That was an act of self-control of which I didn’t know I was capable.  I know, I know–showing self-control in something I shouldn’t have been doing in the first place wins me only a consolation prize.  But still.

 

Today, on my hike, I took a deep breath–and for the first time since I got hit, my lungs filled all the way.  Yesterday, I still felt a hitch, a catch, where when the balloons of my lungs tried to expand all the way, my ribs cried, “Stop!”  But about 28 hours later, it works!  Breathing in evergreen forest by a lake in the mountains is a pleasure beyond chocolate.  Now I can fully inspire again.

It’s easy to forget that bodies are a wonder.  It’s easy to get frustrated with the things we can’t do, especially when we had been able to do them before.  It’s also easy to forget that we are organisms, and to make demands of our bodies as if we are mechanisms.  I know I’m guilty of this, and of expecting more of my body than what is reasonable.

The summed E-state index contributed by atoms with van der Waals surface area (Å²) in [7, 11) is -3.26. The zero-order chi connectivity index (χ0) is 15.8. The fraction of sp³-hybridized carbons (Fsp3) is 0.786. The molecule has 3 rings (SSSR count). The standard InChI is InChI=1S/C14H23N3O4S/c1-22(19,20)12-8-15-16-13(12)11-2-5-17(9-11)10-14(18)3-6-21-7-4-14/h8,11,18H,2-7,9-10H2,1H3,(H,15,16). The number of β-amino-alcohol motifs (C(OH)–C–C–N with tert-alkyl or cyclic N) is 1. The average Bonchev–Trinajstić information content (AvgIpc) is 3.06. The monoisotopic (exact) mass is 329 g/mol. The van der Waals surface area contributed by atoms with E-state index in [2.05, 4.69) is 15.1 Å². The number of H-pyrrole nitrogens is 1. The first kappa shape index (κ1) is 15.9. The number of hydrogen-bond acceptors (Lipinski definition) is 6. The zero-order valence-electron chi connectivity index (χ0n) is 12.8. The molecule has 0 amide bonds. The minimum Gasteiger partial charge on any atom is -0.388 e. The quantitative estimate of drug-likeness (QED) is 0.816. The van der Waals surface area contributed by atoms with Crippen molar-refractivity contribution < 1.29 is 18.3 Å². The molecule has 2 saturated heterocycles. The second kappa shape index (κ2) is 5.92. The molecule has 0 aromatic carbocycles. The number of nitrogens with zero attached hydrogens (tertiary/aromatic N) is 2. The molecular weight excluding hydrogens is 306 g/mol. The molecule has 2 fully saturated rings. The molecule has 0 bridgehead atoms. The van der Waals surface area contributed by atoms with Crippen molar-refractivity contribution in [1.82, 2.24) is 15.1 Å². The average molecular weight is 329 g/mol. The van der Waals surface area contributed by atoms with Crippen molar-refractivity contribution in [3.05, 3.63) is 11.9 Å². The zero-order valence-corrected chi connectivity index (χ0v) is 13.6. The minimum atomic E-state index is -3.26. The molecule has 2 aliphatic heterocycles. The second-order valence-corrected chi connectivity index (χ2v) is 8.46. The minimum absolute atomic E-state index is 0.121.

But I can’t convey the wonder of having my ribs knit back together in my side.  I’m grateful to be alive, to be mobile, and to be healing.  Observing the weekly, even daily progress, reminds me both that I’m moving toward being whole again and that I could have been in pain like that for the rest of my life.   Sometime I will be back to running, I hope even full speed (this year’s version).  Today, my side is still tender to the touch.  Yet what was broken in two has mended into one again.  No cast, no wrap, no medicine, just bone cells that continue dividing and connecting until the broken pieces find each other and meld together again.

 

It seems impossible, but it’s happening in my own body.

Five things to go.